For more information about the surrounding area, visit Ypsi Real.

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Call for Abstracts – Pure Information 2017

Submitted by Merle Rosenzweig, Chair, Planning Committee, 2017 Joint Meeting, Midwest/MLA & Michigan Health Sciences Libraries Association 

We want to hear from you! Consider submitting a poster or paper.

logo for MW/MLA Annual Meeting 2017

Abstracts can be submitted online at: https://umich.qualtrics.com/jfe/form/SV_e2qUF1cGewJDWHr.

**The deadline for abstract submission has been extended to August 1**

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Midwest Chapter MLA 2017 Fundraiser

Submitted by Edith Starbuck, 2017 Silent Auction Fundraiser Co-Chair

Planning for the second annual Midwest Chapter MLA fundraiser to support scholarships and awards is well underway.  This year it will be a silent auction.

How can you help?  Consider donating a silent auction item, asking a business, author or artist to donate an auction item, and most importantly – bidding on the silent auction items during the upcoming annual conference!

Silent auction donation parameters:

  • High quality and easily packable
  • Register your commitment
  • Send photo of item by September 15, 2017
  • Silent auction coordinators reserve the right to select the final items for the silent auction
  • Donated item must be at the conference – bring the item with you or ask a colleague to bring it

If you ask a business, author, or artist for a silent auction donation:

  • Let us know that you’re willing to ask
  • We will supply the information kit needed (coming soon)
  • Provide a photo of the item by September 15, 2017

A great big thank you to those who have already volunteered to donate a silent auction item!  We will share photos and more information as we get closer to the conference.

Let’s make this scholarship fundraiser a great success, together!

We look forward to hearing from you.

Edith Starbuck (edith.starbuck@uc.edu) and Nicole Theis-Mahon (theis025@umn.edu), 2017 Silent Auction Fundraiser Co-chairs

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Make an Impact! The Annual Meeting Special Committee Needs YOU!

Submitted by Clare Leibfarth and Bette Sydelko, Co-Chairs, Annual Meetings Special Committee 

But Wait! What is the Annual Meetings Special Committee?

Planning our chapter’s annual meetings involves many chapter members and is a lot of hard work! At any one time, the chapter has two (sometimes three!) meetings in the various stages of planning. The current meeting planning policies and procedures, including the nine state meeting location rotation, have been essentially unchanged for over 25 years. See the chapter website Meetings page for more information: http://midwestmla.org/meetings/.

After 25 years, it is a good time to take a detailed look at the planning of our meetings. What are we doing well? What can we do better? How can we make the meetings even more successful? Can the process be made more efficient and effective?

The Midwest Chapter Executive Board approved a recommendation by the Annual Meetings Committee to appoint a task force to examine these issues, the Annual Meetings Special Committee. Here is our Official Committee Charge as approved by the Midwest Chapter Executive Board and posted on the Midwest Chapter website:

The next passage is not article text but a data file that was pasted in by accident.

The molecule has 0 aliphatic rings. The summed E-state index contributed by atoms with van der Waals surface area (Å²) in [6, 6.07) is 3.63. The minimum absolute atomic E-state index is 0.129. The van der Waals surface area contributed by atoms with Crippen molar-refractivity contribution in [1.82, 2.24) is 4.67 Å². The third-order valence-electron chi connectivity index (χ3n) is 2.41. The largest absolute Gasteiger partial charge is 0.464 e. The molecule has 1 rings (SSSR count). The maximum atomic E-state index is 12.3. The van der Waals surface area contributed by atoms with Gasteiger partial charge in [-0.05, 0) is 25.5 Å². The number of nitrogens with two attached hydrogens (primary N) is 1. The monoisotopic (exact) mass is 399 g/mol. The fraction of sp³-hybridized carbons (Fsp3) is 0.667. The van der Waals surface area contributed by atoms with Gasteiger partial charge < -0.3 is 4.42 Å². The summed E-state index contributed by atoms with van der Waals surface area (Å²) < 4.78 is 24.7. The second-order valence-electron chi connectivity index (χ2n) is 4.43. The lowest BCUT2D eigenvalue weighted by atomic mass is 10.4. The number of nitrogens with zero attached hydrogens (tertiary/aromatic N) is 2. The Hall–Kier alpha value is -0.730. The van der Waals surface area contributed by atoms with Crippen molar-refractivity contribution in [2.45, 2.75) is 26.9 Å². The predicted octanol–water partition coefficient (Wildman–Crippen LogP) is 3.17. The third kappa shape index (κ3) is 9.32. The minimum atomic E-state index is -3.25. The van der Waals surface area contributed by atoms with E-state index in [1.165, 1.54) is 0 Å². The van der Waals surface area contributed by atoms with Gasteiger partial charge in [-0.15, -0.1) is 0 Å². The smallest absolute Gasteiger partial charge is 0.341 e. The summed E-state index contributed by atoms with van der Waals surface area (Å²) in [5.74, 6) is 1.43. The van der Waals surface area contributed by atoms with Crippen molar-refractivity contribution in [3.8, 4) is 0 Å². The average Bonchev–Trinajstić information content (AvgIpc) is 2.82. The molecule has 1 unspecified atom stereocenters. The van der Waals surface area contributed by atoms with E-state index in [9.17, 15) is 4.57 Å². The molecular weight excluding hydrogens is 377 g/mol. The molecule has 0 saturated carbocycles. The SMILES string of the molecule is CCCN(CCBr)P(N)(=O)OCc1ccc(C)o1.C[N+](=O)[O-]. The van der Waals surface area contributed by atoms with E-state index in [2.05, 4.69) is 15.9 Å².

Charge of the Annual Meetings Special Committee 2016-2017

Charge of the Annual Meetings Special Committee 2016-2017

http://midwestmla.org/committees/special/annual-meetings.html

Why does the Annual Meetings Special Committee need ME?

Over the next four months, we need motivated chapter members to join us in the research phase of the committee’s work, gathering information to help us recommend ways to improve the planning of our annual meetings. This will entail reading and analyzing the final reports of the meeting planning committees and the meeting evaluation surveys from the last several chapter conferences. Using qualitative research methodology, you will participate in the coding and thematic analysis of these resources. These reports and surveys contain a wealth of ideas for making our meetings better than ever. Your analysis will help us to gather those ideas together and generate concrete suggestions for improvement.

YOU can make a lasting impact on the Midwest Chapter! Join us on the Annual Meetings Special Committee.

 

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There’s Still Time To Nominate a Colleague for a Midwest Chapter Award!

Submitted by Nicole Theis-Mahon, Chair, Awards and Scholarships Committee, Midwest Chapter/MLA

There’s Still Time To Apply Now for a Midwest Chapter Award

The Midwest Chapter/MLA is pleased to provide its members with the opportunity to receive awards and scholarships in 2017! There is still time to apply for several of this year’s awards:

  • Annual Meeting Grant ($500 and registration) supports the attendance of librarians and library staff at the Midwest Chapter/MLA Annual Meeting
  • Midwest Chapter/MLA Distinguished Librarian Award ($500) recognizes Chapter members at any career level who have provided outstanding service to Midwest Chapter/MLA
  • Jean Williams Sayre Innovation Award ($500) recognizes individuals, groups, organizations, and/or libraries for their creative approaches to health information delivery and management of health information.

Complete application and nomination information about all of these awards is available at midwestmla.org/committees/awards/. The application deadline for the Annual Meeting Grant is July 28, so apply TODAY!  The deadline for the Jean Williams Sayre Innovation Award and the Distinguished Librarian Award is August 4.